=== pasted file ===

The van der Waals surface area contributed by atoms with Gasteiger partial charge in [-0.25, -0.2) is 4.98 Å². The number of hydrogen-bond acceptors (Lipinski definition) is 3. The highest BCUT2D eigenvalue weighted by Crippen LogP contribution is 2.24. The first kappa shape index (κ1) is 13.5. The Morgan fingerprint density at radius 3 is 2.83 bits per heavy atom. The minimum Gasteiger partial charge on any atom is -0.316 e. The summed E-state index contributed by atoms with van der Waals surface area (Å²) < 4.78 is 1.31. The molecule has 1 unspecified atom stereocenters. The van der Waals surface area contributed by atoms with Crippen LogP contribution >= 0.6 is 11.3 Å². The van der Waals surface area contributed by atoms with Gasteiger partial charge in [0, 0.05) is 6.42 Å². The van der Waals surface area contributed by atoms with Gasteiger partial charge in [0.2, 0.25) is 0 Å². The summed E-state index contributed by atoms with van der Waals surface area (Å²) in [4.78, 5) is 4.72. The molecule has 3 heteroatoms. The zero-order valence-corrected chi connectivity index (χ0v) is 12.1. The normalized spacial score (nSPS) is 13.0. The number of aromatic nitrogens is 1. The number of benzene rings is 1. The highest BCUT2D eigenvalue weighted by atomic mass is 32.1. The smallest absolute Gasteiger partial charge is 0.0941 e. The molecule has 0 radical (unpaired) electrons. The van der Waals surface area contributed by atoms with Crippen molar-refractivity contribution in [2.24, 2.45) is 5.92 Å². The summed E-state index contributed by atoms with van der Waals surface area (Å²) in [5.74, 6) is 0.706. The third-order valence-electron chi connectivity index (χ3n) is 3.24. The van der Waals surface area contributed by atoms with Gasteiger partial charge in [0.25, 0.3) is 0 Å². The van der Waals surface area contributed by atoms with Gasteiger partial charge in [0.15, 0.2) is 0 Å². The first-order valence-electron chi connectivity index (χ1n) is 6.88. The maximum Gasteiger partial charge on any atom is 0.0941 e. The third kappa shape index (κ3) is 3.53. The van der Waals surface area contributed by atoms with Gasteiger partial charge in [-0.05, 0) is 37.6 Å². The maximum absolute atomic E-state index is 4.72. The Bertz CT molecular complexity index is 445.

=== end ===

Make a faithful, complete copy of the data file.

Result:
The van der Waals surface area contributed by atoms with Gasteiger partial charge in [-0.25, -0.2) is 4.98 Å². The number of hydrogen-bond acceptors (Lipinski definition) is 3. The highest BCUT2D eigenvalue weighted by Crippen LogP contribution is 2.24. The first kappa shape index (κ1) is 13.5. The Morgan fingerprint density at radius 3 is 2.83 bits per heavy atom. The minimum Gasteiger partial charge on any atom is -0.316 e. The summed E-state index contributed by atoms with van der Waals surface area (Å²) < 4.78 is 1.31. The molecule has 1 unspecified atom stereocenters. The van der Waals surface area contributed by atoms with Crippen LogP contribution >= 0.6 is 11.3 Å². The van der Waals surface area contributed by atoms with Gasteiger partial charge in [0, 0.05) is 6.42 Å². The van der Waals surface area contributed by atoms with Gasteiger partial charge in [0.2, 0.25) is 0 Å². The summed E-state index contributed by atoms with van der Waals surface area (Å²) in [4.78, 5) is 4.72. The molecule has 3 heteroatoms. The zero-order valence-corrected chi connectivity index (χ0v) is 12.1. The normalized spacial score (nSPS) is 13.0. The number of aromatic nitrogens is 1. The number of benzene rings is 1. The highest BCUT2D eigenvalue weighted by atomic mass is 32.1. The smallest absolute Gasteiger partial charge is 0.0941 e. The molecule has 0 radical (unpaired) electrons. The van der Waals surface area contributed by atoms with Crippen molar-refractivity contribution in [2.24, 2.45) is 5.92 Å². The summed E-state index contributed by atoms with van der Waals surface area (Å²) in [5.74, 6) is 0.706. The third-order valence-electron chi connectivity index (χ3n) is 3.24. The van der Waals surface area contributed by atoms with Gasteiger partial charge in [0.25, 0.3) is 0 Å². The van der Waals surface area contributed by atoms with Gasteiger partial charge in [0.15, 0.2) is 0 Å². The first-order valence-electron chi connectivity index (χ1n) is 6.88. The maximum Gasteiger partial charge on any atom is 0.0941 e. The third kappa shape index (κ3) is 3.53. The van der Waals surface area contributed by atoms with Gasteiger partial charge in [-0.05, 0) is 37.6 Å². The maximum absolute atomic E-state index is 4.72. The Bertz CT molecular complexity index is 445.